Not the First Female Anything

Posted on July 9, 2013


I was perusing a particularly exasperating article about sexual assault in the military, and as is my habit, I looked up the author to see her background.  She, like me, is a military veteran.  Jammed in among her credentials are a couple of phrases:  “one of the first female officers to graduate from…” and “the first female commander of….”    I am intentionally leaving out the specifics.

When disenfranchised groups begin to integrate with the rest of society, someone has to be first.  But there comes a point in the integration process when it is neither helpful nor accurate to continually point out that women (or minorities) are “breaking yet another barrier.”  Once women have cleared a big hurdle, we need not then celebrate every single time a woman moves into some variation of that hurdle, some nook or cranny as yet unoccupied by a female but otherwise very like all the other nooks and crannies that may or may not have been.   The first female combat pilots?  Yay!  Barrier broken, check that block, move on and don’t dwell on it.  We don’t need to enumerate the first female Cobra pilot, the first female F-22 pilot, the first female A-10 pilot, the first female A-10 pilot in the Southwest Asia region, and so on.  That gets tiresome, trite, and frankly annoying.

I don’t know exactly why the “first woman in this tiny nook or cranny” claim is so irritating, but it is.  Maybe it smacks of some kind of me-too consolation prize.  Or maybe a sort of juvenile “girl power” statement that celebrates women’s progress while simultaneously whining that it has been so long in coming.  Or maybe just getting girlie footprints all over everything and thumbing their noses at the naysayers out there who were against women in the military/combat/ whatever.

Maybe the problem I have with it is that it is treated – as the author’s bio in this case treated it – as a credential, as some kind of qualification.  I believe it should be sufficient to list one’s credentials as “graduated from…”  and “commander of….”  Being the first female in some particular corner of the military is not really an achievement, any more than being the first guy from Wyoming to have the job is an achievement.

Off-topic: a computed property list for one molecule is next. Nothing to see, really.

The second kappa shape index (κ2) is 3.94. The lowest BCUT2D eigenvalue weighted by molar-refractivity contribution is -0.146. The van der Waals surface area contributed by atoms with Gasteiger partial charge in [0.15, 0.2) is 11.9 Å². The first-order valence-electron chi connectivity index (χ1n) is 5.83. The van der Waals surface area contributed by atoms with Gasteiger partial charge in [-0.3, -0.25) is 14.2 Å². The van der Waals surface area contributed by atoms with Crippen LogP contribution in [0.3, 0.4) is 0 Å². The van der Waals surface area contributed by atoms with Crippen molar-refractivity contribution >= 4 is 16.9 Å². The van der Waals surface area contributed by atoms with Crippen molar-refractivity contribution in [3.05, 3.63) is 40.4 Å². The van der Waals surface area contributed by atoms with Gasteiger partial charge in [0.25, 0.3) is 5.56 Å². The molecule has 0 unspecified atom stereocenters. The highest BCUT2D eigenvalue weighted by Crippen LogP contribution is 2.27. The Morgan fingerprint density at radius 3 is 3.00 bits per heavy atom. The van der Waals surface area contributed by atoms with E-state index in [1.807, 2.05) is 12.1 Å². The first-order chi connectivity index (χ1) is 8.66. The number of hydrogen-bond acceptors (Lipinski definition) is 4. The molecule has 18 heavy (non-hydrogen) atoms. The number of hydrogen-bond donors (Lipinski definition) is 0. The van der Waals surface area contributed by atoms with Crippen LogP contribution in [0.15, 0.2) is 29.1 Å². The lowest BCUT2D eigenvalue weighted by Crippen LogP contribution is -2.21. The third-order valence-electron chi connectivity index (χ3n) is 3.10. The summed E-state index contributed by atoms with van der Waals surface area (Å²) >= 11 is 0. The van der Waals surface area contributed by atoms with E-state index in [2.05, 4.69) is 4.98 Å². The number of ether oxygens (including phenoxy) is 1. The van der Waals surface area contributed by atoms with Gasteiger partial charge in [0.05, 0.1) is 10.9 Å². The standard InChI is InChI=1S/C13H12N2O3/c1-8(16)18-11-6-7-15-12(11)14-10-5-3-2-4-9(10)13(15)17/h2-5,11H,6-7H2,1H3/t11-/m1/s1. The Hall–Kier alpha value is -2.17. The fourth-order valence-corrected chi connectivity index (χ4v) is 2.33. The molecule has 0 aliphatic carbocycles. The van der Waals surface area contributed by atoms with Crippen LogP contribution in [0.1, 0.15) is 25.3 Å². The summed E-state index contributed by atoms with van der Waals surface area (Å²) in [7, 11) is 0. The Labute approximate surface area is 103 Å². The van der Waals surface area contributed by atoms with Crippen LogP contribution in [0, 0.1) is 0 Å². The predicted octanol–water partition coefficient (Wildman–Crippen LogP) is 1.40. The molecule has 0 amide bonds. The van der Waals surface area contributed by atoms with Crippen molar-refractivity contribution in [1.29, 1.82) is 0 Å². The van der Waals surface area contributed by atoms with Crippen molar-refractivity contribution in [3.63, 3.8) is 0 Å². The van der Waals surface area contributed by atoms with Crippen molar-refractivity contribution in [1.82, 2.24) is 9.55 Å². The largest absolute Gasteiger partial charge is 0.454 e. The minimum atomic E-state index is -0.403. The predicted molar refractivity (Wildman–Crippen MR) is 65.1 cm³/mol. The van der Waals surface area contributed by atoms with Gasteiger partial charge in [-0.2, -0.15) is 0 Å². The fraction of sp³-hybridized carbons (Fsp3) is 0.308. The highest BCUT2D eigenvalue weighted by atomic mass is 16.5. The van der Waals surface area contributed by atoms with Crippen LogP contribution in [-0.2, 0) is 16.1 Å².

You know what I would rather know, but can’t tell from her bio?  How well did she do those jobs in which she was a “first woman”?  That’s where the real achievement lies, but “first women” are too often silent on that aspect of their experience.  I’m not saying that “first women” aren’t good at their jobs, I’m just saying that when they focus so strongly on their gender, no one knows what their actual performance was like.  If their performance was successful, but not truly, measurably in the highest percentiles, then the credential should read:  “commander of…” and that is all.  Just like what the guys get to claim.

Maybe that’s why the “first woman” claim bugs me.  Women want to have the same opportunities, to do the same jobs, to be respected and treated as the equals of men.  I get that; hell, it’s what I want, too.  But in my view, gender-as-achievement, and true equality in the workplace, are mutually exclusive.  You can’t be equal if you are always playing up the thing that makes you different.

No, the only reason for listing oneself as the “first woman to…” is to build one’s credentials as a women’s-issues expert.  And sure enough, the author in question has focused her academic and post-military career on exactly that topic.  She had a job with a women’s organization, working on women’s issues.  Her Master’s thesis was about women in the military.  She has written a book about women in the military.  She continues to study military and gender issues.

I concede, we do need folks who will push against social inertia to open up opportunities to women and minorities.  It’s a long process;  we have come a long way from, say, 1975; and we have a ways to go yet.  But in my own observation, proclaiming one’s “first woman” status can be seen as having an agenda or a chip on one’s shoulder; at the very least, it sets one apart from one’s colleagues rather than being one of the group; it can actually be counterproductive.

I am pleased to have not been… at least, not knowingly… the first female anything.  And if I were, I wouldn’t claim it.